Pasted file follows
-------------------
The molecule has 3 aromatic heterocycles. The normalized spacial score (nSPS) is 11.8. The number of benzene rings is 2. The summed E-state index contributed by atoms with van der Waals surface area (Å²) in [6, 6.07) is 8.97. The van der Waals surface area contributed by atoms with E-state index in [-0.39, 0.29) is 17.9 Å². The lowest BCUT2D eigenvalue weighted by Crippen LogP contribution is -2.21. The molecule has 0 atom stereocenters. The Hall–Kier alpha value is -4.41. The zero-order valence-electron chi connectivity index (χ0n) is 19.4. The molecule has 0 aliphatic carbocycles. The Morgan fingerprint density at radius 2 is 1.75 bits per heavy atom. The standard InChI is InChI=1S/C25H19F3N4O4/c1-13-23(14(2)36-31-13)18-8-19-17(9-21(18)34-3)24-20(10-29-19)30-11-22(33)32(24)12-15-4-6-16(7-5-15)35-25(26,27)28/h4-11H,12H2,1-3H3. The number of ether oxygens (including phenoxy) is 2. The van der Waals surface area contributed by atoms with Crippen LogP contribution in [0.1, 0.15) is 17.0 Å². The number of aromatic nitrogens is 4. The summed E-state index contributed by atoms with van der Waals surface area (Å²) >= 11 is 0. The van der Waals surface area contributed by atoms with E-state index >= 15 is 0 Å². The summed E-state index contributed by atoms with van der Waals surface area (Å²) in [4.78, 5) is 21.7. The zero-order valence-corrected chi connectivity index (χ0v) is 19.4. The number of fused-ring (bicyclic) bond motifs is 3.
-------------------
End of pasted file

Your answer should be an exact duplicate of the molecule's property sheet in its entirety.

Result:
The molecule has 3 aromatic heterocycles. The normalized spacial score (nSPS) is 11.8. The number of benzene rings is 2. The summed E-state index contributed by atoms with van der Waals surface area (Å²) in [6, 6.07) is 8.97. The van der Waals surface area contributed by atoms with E-state index in [-0.39, 0.29) is 17.9 Å². The lowest BCUT2D eigenvalue weighted by Crippen LogP contribution is -2.21. The molecule has 0 atom stereocenters. The Hall–Kier alpha value is -4.41. The zero-order valence-electron chi connectivity index (χ0n) is 19.4. The molecule has 0 aliphatic carbocycles. The Morgan fingerprint density at radius 2 is 1.75 bits per heavy atom. The standard InChI is InChI=1S/C25H19F3N4O4/c1-13-23(14(2)36-31-13)18-8-19-17(9-21(18)34-3)24-20(10-29-19)30-11-22(33)32(24)12-15-4-6-16(7-5-15)35-25(26,27)28/h4-11H,12H2,1-3H3. The number of ether oxygens (including phenoxy) is 2. The van der Waals surface area contributed by atoms with Crippen LogP contribution in [0.1, 0.15) is 17.0 Å². The number of aromatic nitrogens is 4. The summed E-state index contributed by atoms with van der Waals surface area (Å²) >= 11 is 0. The van der Waals surface area contributed by atoms with E-state index >= 15 is 0 Å². The summed E-state index contributed by atoms with van der Waals surface area (Å²) in [4.78, 5) is 21.7. The zero-order valence-corrected chi connectivity index (χ0v) is 19.4. The number of fused-ring (bicyclic) bond motifs is 3.